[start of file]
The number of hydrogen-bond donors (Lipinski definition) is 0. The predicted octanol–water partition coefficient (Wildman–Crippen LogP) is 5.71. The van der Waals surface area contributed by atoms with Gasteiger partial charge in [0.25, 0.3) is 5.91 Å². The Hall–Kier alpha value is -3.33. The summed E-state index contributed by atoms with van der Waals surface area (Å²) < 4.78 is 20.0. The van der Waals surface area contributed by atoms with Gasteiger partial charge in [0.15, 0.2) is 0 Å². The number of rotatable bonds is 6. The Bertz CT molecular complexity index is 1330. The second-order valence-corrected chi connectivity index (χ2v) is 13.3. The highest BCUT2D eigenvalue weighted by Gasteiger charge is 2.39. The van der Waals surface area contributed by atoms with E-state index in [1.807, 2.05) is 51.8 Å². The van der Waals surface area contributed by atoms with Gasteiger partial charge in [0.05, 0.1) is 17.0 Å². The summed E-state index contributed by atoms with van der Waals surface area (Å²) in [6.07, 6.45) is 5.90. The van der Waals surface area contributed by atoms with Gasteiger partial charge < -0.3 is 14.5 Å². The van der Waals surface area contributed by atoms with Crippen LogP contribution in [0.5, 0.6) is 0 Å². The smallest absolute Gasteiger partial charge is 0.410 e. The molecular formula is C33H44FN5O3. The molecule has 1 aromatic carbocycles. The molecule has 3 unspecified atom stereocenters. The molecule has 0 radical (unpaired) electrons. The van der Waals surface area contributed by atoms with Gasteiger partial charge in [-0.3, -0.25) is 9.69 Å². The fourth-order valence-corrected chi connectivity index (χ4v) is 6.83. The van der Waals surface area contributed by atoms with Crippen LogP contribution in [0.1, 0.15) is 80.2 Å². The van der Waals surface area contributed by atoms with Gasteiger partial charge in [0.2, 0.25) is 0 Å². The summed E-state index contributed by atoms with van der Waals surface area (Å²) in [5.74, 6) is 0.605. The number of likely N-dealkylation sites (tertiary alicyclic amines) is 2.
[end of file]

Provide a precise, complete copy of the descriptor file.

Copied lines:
The number of hydrogen-bond donors (Lipinski definition) is 0. The predicted octanol–water partition coefficient (Wildman–Crippen LogP) is 5.71. The van der Waals surface area contributed by atoms with Gasteiger partial charge in [0.25, 0.3) is 5.91 Å². The Hall–Kier alpha value is -3.33. The summed E-state index contributed by atoms with van der Waals surface area (Å²) < 4.78 is 20.0. The van der Waals surface area contributed by atoms with Gasteiger partial charge in [0.15, 0.2) is 0 Å². The number of rotatable bonds is 6. The Bertz CT molecular complexity index is 1330. The second-order valence-corrected chi connectivity index (χ2v) is 13.3. The highest BCUT2D eigenvalue weighted by Gasteiger charge is 2.39. The van der Waals surface area contributed by atoms with E-state index in [1.807, 2.05) is 51.8 Å². The van der Waals surface area contributed by atoms with Gasteiger partial charge in [0.05, 0.1) is 17.0 Å². The summed E-state index contributed by atoms with van der Waals surface area (Å²) in [6.07, 6.45) is 5.90. The van der Waals surface area contributed by atoms with Gasteiger partial charge < -0.3 is 14.5 Å². The van der Waals surface area contributed by atoms with Crippen LogP contribution in [0.5, 0.6) is 0 Å². The smallest absolute Gasteiger partial charge is 0.410 e. The molecular formula is C33H44FN5O3. The molecule has 1 aromatic carbocycles. The molecule has 3 unspecified atom stereocenters. The molecule has 0 radical (unpaired) electrons. The van der Waals surface area contributed by atoms with Gasteiger partial charge in [-0.3, -0.25) is 9.69 Å². The fourth-order valence-corrected chi connectivity index (χ4v) is 6.83. The van der Waals surface area contributed by atoms with Crippen LogP contribution in [0.1, 0.15) is 80.2 Å². The van der Waals surface area contributed by atoms with Gasteiger partial charge in [0.2, 0.25) is 0 Å². The summed E-state index contributed by atoms with van der Waals surface area (Å²) in [5.74, 6) is 0.605. The number of likely N-dealkylation sites (tertiary alicyclic amines) is 2.